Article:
Miniatures paintings are attractive handmade paintings, which are quite multi-coloured but miniature in size. The highlight of these paintings is the elaborate and delicate brushwork, which lends them an exceptional distinctiveness. The colors are handmade, from minerals, vegetables, precious stones, indigo, conch shells, pure gold and silver. The most common theme of the Miniature painting of India comprises of the Ragas i.e., the musical codes of Indian classical music. There were a number of miniature schools in the country, including those of Mughals, Rajputs and the Deccan.
Paintings are executed in the traditional tempera technique. After mixing colours in water along with a binding medium they are applied on the drawing. First, the sketch are freely drawn then the surface is thoroughly burnished till the outline is shown clearly through it. Then a second outline is drawn with a fine brush. First the background is coloured and then the sky, buildings and trees, etc. Figures are painted last of all after which a final outline is drawn. When copies are made from perforated sketches by rubbing- charcoal powder, the dotted outline takes the place of the first drawing.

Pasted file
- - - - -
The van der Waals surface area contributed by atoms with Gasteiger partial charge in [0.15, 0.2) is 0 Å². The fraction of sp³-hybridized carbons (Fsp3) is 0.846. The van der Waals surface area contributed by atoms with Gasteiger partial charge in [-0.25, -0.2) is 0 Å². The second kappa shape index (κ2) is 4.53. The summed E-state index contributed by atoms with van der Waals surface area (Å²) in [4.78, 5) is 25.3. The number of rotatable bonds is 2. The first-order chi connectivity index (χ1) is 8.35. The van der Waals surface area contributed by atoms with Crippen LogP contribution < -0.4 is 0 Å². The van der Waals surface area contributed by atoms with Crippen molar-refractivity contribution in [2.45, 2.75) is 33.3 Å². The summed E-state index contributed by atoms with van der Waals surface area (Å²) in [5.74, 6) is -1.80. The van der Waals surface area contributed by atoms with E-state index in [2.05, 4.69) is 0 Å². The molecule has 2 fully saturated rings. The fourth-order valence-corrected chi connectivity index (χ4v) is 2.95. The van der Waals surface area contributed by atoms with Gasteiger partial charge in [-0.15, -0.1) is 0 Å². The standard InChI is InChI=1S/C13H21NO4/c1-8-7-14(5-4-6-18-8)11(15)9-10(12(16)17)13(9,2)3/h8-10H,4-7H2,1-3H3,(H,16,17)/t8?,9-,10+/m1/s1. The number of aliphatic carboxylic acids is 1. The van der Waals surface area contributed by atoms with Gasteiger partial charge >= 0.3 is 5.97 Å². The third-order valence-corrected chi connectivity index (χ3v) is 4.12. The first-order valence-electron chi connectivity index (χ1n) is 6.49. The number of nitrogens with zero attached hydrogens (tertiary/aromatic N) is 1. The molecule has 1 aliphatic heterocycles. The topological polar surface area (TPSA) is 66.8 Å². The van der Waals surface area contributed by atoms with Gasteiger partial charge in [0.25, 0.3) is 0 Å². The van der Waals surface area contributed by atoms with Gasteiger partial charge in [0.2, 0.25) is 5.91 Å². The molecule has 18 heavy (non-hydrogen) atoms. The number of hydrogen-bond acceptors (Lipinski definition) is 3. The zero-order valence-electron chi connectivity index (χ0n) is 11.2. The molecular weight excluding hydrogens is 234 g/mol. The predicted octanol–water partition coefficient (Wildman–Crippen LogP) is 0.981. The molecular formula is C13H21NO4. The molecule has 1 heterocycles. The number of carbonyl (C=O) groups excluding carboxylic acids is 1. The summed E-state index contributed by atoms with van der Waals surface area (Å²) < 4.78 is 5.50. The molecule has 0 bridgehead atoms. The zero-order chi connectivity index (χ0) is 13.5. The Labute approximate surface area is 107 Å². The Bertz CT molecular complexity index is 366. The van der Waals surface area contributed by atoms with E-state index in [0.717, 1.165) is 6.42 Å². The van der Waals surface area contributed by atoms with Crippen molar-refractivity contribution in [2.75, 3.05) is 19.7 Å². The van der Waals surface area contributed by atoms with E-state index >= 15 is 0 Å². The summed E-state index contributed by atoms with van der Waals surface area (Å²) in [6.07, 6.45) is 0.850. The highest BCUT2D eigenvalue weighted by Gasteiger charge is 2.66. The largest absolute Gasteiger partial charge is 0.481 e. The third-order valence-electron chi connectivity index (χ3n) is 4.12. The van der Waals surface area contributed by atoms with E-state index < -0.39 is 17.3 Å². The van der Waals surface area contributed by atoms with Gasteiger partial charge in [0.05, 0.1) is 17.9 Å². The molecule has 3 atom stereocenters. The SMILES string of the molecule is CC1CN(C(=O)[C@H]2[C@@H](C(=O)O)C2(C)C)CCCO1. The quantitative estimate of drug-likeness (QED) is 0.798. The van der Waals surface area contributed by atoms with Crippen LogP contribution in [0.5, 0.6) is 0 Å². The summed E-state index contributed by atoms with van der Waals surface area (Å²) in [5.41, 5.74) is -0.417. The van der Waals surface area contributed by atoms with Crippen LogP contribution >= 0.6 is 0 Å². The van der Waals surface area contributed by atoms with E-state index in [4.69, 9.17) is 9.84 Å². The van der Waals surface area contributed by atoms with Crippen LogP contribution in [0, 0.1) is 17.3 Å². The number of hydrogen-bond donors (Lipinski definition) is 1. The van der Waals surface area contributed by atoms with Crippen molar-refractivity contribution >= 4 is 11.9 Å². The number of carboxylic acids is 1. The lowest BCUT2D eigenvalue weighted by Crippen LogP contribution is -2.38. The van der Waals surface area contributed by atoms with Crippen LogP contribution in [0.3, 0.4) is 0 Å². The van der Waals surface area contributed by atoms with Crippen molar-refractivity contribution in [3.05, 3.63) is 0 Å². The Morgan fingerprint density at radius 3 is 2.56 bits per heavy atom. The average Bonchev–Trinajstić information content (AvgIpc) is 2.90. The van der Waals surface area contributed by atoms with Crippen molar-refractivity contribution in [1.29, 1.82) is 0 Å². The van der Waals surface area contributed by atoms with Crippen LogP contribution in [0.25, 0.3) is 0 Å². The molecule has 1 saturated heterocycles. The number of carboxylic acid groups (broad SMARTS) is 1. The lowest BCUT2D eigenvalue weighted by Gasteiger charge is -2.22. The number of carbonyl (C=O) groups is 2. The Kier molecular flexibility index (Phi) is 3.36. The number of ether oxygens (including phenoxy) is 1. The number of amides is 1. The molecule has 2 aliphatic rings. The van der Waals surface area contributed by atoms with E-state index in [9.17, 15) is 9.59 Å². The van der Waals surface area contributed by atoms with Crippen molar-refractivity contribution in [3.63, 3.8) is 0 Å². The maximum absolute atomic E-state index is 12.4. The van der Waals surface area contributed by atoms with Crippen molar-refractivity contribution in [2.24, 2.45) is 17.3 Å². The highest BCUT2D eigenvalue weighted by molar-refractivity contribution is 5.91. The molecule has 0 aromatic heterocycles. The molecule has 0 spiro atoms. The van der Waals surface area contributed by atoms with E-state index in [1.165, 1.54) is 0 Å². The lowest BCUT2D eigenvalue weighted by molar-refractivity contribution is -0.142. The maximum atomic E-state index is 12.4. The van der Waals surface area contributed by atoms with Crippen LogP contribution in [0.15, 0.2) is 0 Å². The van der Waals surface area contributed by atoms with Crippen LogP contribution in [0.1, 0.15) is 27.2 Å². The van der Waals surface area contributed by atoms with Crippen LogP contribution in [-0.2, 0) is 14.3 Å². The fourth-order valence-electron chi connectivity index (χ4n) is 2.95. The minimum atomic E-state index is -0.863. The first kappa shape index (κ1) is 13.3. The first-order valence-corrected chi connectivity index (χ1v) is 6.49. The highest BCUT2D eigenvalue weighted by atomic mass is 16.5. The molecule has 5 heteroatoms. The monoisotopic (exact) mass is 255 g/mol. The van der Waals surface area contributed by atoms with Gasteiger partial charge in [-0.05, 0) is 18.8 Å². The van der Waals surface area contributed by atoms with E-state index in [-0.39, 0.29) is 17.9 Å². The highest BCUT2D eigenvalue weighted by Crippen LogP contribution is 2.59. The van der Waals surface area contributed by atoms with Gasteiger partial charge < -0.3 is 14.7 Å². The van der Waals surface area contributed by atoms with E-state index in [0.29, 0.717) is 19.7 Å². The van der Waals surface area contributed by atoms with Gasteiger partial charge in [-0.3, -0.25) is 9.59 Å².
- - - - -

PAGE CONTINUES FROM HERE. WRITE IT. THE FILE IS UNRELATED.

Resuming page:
The traditional Indian painting started deteriorating after the first half of the 18th century and by the end of the century it lost most of its vitality and charm. However, in the Pahari region the art of painting maintained its quality till the end of the first quarter of the 19th century. Under the impact of the Western colours and technique of painting the traditional styles of Indian painting finally died out in the second half of the 19th century.
Learning Miniature painting can be complex and thus requires great emphasis on style. Beginners can benefit from professional trainers who can impart lessons that include strong pure colours, stylish figures of ladies, heavy gold outlines, diminution of dress to angular segments, enlarged eyes and square-shaped hands.